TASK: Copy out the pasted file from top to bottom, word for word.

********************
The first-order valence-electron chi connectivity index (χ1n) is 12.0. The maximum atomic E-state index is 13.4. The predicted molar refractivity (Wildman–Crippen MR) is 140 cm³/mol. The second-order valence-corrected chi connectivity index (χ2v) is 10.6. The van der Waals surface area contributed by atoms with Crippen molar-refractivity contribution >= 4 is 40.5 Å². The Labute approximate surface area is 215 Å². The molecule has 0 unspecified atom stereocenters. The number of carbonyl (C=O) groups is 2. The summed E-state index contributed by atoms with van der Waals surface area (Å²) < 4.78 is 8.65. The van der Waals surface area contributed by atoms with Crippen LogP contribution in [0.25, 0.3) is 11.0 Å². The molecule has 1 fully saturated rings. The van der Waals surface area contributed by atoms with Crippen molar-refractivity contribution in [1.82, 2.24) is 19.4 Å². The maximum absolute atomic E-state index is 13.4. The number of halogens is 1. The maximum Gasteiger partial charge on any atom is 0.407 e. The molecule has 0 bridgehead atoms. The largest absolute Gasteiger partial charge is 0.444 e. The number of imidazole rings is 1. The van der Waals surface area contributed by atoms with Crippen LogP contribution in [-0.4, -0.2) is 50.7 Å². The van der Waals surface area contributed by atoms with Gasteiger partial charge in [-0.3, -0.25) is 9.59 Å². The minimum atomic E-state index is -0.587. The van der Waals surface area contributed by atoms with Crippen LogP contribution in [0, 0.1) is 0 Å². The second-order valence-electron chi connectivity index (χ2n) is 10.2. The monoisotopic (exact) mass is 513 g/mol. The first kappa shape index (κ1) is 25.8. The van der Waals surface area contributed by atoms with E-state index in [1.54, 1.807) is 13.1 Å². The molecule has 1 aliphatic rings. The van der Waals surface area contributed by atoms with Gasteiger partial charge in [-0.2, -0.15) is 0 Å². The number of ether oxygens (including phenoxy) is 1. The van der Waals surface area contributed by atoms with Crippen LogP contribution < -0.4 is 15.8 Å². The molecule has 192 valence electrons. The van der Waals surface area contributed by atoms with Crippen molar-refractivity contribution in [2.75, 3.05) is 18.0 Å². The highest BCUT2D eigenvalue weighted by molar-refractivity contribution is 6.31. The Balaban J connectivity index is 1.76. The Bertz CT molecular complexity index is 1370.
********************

The first-order valence-electron chi connectivity index (χ1n) is 12.0. The maximum atomic E-state index is 13.4. The predicted molar refractivity (Wildman–Crippen MR) is 140 cm³/mol. The second-order valence-corrected chi connectivity index (χ2v) is 10.6. The van der Waals surface area contributed by atoms with Crippen molar-refractivity contribution >= 4 is 40.5 Å². The Labute approximate surface area is 215 Å². The molecule has 0 unspecified atom stereocenters. The number of carbonyl (C=O) groups is 2. The summed E-state index contributed by atoms with van der Waals surface area (Å²) < 4.78 is 8.65. The van der Waals surface area contributed by atoms with Crippen LogP contribution in [0.25, 0.3) is 11.0 Å². The molecule has 1 fully saturated rings. The van der Waals surface area contributed by atoms with Crippen molar-refractivity contribution in [1.82, 2.24) is 19.4 Å². The maximum absolute atomic E-state index is 13.4. The number of halogens is 1. The maximum Gasteiger partial charge on any atom is 0.407 e. The molecule has 0 bridgehead atoms. The largest absolute Gasteiger partial charge is 0.444 e. The number of imidazole rings is 1. The van der Waals surface area contributed by atoms with Crippen LogP contribution in [-0.4, -0.2) is 50.7 Å². The van der Waals surface area contributed by atoms with Gasteiger partial charge in [-0.3, -0.25) is 9.59 Å². The minimum atomic E-state index is -0.587. The van der Waals surface area contributed by atoms with Crippen LogP contribution in [0, 0.1) is 0 Å². The second-order valence-electron chi connectivity index (χ2n) is 10.2. The monoisotopic (exact) mass is 513 g/mol. The first kappa shape index (κ1) is 25.8. The van der Waals surface area contributed by atoms with E-state index in [1.54, 1.807) is 13.1 Å². The molecule has 1 aliphatic rings. The van der Waals surface area contributed by atoms with Gasteiger partial charge in [-0.2, -0.15) is 0 Å². The number of ether oxygens (including phenoxy) is 1. The van der Waals surface area contributed by atoms with Crippen LogP contribution < -0.4 is 15.8 Å². The molecule has 192 valence electrons. The van der Waals surface area contributed by atoms with Crippen molar-refractivity contribution in [2.75, 3.05) is 18.0 Å². The highest BCUT2D eigenvalue weighted by molar-refractivity contribution is 6.31. The Balaban J connectivity index is 1.76. The Bertz CT molecular complexity index is 1370.